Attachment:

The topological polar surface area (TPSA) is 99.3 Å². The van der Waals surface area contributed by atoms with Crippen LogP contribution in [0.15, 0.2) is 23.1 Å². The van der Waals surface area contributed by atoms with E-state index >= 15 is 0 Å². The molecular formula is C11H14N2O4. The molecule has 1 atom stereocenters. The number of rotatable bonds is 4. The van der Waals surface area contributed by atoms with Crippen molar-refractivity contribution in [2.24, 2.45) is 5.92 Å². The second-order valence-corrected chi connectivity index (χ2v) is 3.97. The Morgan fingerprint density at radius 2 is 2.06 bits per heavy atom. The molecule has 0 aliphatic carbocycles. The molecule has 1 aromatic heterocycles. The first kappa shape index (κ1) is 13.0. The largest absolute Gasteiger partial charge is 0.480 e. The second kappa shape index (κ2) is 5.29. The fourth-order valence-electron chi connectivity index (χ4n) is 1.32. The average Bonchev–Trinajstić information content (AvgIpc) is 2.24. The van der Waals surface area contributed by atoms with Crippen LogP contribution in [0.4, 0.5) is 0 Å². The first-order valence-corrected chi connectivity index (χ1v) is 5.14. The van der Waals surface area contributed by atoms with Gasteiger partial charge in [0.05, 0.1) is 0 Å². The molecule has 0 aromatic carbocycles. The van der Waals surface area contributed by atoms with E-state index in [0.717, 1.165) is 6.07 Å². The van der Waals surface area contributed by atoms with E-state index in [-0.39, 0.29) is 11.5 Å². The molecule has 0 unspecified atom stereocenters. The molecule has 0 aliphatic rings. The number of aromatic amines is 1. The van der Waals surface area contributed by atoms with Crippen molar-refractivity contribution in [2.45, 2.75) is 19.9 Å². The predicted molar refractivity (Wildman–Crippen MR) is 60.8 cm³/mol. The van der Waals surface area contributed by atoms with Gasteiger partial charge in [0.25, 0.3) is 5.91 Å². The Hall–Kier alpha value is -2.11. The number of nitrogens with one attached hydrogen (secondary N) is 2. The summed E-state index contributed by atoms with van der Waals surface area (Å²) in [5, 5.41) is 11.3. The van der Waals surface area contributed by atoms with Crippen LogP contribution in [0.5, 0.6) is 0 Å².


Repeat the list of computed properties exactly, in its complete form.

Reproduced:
The topological polar surface area (TPSA) is 99.3 Å². The van der Waals surface area contributed by atoms with Crippen LogP contribution in [0.15, 0.2) is 23.1 Å². The van der Waals surface area contributed by atoms with E-state index >= 15 is 0 Å². The molecular formula is C11H14N2O4. The molecule has 1 atom stereocenters. The number of rotatable bonds is 4. The van der Waals surface area contributed by atoms with Crippen molar-refractivity contribution in [2.24, 2.45) is 5.92 Å². The second-order valence-corrected chi connectivity index (χ2v) is 3.97. The Morgan fingerprint density at radius 2 is 2.06 bits per heavy atom. The molecule has 0 aliphatic carbocycles. The molecule has 1 aromatic heterocycles. The first kappa shape index (κ1) is 13.0. The largest absolute Gasteiger partial charge is 0.480 e. The second kappa shape index (κ2) is 5.29. The fourth-order valence-electron chi connectivity index (χ4n) is 1.32. The average Bonchev–Trinajstić information content (AvgIpc) is 2.24. The van der Waals surface area contributed by atoms with Crippen LogP contribution in [0.4, 0.5) is 0 Å². The first-order valence-corrected chi connectivity index (χ1v) is 5.14. The van der Waals surface area contributed by atoms with Gasteiger partial charge in [0.05, 0.1) is 0 Å². The molecule has 0 aromatic carbocycles. The van der Waals surface area contributed by atoms with E-state index in [0.717, 1.165) is 6.07 Å². The van der Waals surface area contributed by atoms with E-state index in [-0.39, 0.29) is 11.5 Å². The molecule has 0 unspecified atom stereocenters. The molecule has 0 aliphatic rings. The number of aromatic amines is 1. The van der Waals surface area contributed by atoms with Crippen molar-refractivity contribution in [2.45, 2.75) is 19.9 Å². The predicted molar refractivity (Wildman–Crippen MR) is 60.8 cm³/mol. The van der Waals surface area contributed by atoms with Gasteiger partial charge in [0.25, 0.3) is 5.91 Å². The Hall–Kier alpha value is -2.11. The number of nitrogens with one attached hydrogen (secondary N) is 2. The summed E-state index contributed by atoms with van der Waals surface area (Å²) in [5, 5.41) is 11.3. The van der Waals surface area contributed by atoms with Crippen LogP contribution in [0.5, 0.6) is 0 Å².